It remains to be seen whether leading a war by committee is going to be judged as a good idea or not in the future. For America, it may have been the best idea, because it limits our involvement when we have two other costly wars going on. It may also serve to improve the ability of N.A.T.O. to take on such projects in the future. But it just as easily could devolve into squabbling matches over what to do and when to do it. These cracks are already appearing in media reports. For the Libyan rebels, it does allow them to claim their own victory, but such limited involvement from outside is going to make creating that victory a lot tougher, and it's going to take a lot longer than they had initially planned.

One of the key fictions which is hampering the rebels' ability to advance is that N.A.T.O. is not supposed to be in direct communications with the rebel forces. The rebels, in other words, are diplomatically not supposed to be able to call in airstrikes to aid them on the battlefield (after all, N.A.T.O. is theoretically only "protecting civilians"). This may be changing, though, whether anyone admits it or not. Rebels are indeed now calling in airstrikes, but it's up to N.A.T.O. whether to respond to the calls or not. According to the rebels, this is mostly "not."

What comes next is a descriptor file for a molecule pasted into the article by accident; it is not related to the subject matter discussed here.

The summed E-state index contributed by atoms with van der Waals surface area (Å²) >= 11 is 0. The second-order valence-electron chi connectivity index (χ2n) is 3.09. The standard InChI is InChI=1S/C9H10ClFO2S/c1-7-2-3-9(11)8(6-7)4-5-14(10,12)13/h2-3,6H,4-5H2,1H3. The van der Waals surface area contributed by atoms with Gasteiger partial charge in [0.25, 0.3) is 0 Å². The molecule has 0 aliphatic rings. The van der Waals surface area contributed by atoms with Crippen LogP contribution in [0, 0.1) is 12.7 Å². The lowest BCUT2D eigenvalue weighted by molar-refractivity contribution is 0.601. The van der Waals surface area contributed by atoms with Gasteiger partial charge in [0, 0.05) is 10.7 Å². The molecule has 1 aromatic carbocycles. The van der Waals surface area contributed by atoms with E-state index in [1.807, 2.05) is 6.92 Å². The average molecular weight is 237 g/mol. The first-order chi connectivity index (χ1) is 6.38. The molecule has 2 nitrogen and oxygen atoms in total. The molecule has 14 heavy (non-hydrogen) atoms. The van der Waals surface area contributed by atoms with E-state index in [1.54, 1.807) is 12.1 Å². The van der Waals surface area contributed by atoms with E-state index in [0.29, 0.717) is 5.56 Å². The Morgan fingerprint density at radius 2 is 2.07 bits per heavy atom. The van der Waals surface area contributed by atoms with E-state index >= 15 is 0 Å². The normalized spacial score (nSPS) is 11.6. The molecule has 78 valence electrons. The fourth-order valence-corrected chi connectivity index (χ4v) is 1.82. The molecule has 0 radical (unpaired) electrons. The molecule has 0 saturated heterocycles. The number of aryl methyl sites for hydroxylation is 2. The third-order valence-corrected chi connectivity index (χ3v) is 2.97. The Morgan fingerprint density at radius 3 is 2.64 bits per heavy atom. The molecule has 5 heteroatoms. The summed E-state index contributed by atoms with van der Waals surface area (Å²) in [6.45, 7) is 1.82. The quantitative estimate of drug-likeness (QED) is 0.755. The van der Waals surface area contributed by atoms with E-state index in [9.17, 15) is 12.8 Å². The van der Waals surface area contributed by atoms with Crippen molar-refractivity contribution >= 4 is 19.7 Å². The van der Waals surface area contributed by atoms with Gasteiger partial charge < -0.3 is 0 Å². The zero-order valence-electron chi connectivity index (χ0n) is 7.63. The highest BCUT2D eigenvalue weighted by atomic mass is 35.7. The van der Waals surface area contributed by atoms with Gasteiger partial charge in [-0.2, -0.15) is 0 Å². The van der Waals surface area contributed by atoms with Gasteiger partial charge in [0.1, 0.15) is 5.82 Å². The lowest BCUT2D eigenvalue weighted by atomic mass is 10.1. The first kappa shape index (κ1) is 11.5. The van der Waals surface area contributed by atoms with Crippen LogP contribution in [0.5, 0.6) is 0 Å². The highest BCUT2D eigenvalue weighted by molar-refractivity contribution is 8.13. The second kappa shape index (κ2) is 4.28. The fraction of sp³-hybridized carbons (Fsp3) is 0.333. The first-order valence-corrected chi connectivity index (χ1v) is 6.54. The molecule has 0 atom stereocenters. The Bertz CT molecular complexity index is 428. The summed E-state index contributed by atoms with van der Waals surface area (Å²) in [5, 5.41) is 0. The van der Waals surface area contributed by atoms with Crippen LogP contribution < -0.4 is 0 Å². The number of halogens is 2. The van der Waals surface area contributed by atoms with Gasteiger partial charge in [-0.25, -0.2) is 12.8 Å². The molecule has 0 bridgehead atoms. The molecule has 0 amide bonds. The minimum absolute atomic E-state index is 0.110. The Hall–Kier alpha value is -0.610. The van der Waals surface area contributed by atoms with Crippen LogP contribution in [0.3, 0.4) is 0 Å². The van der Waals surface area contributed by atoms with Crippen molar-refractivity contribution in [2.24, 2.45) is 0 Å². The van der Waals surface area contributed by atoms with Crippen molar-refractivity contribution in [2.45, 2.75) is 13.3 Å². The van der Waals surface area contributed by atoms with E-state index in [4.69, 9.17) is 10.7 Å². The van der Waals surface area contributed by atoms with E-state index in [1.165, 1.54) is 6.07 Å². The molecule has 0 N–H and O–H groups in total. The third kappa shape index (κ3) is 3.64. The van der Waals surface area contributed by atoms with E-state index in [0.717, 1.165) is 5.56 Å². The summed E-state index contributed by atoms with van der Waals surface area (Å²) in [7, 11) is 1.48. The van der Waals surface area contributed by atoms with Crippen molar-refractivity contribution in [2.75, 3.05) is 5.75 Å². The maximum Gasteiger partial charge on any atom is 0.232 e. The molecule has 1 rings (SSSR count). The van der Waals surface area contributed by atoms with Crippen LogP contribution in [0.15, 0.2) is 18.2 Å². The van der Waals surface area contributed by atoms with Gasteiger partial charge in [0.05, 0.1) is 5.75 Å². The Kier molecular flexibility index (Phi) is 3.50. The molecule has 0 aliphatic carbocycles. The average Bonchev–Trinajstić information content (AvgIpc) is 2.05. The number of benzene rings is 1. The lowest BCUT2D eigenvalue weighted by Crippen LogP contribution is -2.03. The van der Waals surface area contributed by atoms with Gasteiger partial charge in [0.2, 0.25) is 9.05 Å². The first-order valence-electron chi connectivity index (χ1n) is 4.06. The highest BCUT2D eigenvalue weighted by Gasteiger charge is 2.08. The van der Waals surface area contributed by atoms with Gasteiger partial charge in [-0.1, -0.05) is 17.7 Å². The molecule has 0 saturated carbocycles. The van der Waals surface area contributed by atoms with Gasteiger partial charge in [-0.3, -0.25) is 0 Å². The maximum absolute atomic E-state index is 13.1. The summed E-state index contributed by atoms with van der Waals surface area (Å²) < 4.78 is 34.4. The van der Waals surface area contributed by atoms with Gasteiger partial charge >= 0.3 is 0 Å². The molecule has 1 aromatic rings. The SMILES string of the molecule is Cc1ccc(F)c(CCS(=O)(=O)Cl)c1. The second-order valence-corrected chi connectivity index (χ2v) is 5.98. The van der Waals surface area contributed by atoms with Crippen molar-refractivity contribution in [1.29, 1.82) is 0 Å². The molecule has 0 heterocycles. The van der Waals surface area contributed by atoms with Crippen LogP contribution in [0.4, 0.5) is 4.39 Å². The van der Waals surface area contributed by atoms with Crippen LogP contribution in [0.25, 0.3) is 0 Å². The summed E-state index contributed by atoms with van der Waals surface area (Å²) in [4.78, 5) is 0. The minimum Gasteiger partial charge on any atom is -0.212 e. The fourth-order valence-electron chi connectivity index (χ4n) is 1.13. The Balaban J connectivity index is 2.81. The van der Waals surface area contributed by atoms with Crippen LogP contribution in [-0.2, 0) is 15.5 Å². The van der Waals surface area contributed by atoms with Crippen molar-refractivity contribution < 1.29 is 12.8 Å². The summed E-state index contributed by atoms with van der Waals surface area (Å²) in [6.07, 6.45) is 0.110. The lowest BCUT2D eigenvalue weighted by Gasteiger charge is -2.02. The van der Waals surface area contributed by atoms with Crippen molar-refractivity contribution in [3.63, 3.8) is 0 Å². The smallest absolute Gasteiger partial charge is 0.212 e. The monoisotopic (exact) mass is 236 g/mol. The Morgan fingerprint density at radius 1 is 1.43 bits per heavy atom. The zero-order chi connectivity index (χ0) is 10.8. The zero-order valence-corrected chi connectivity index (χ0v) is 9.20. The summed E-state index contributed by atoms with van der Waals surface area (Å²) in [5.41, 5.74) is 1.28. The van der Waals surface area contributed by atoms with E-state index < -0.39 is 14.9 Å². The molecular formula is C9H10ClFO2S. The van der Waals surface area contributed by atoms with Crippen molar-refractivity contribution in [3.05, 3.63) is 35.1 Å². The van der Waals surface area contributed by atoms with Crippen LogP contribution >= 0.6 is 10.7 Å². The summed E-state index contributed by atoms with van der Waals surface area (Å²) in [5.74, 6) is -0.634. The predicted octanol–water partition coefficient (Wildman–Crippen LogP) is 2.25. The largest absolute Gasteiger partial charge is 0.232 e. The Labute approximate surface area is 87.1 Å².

The situation on the ground is playing out along the Mediterranean coastline. In the west, one city, Misrata, is holding out against the forces loyal to Ghaddafi. The rest of the western part of Libya is under control of Ghaddafi's loyalist forces. This siege has been going on for almost two months now. The rebels hold the port, where they are getting resupplied, and the loyalist forces have ringed the town and taken over parts of Misrata itself. The loyalists are indiscriminately shelling the city, using anti-personnel cluster bombs (from recent reports). Airstrikes have taken out a large number of the loyalists' heavy weapons (such as tanks), but there are reports that the loyalist forces have taken to using human shields and other methods of protecting their heavy weapons (like hiding them in buildings, so they are invisible from the air). The situation in Misrata is dire, but so far the rebels are making an extraordinary stand and have been holding out for weeks.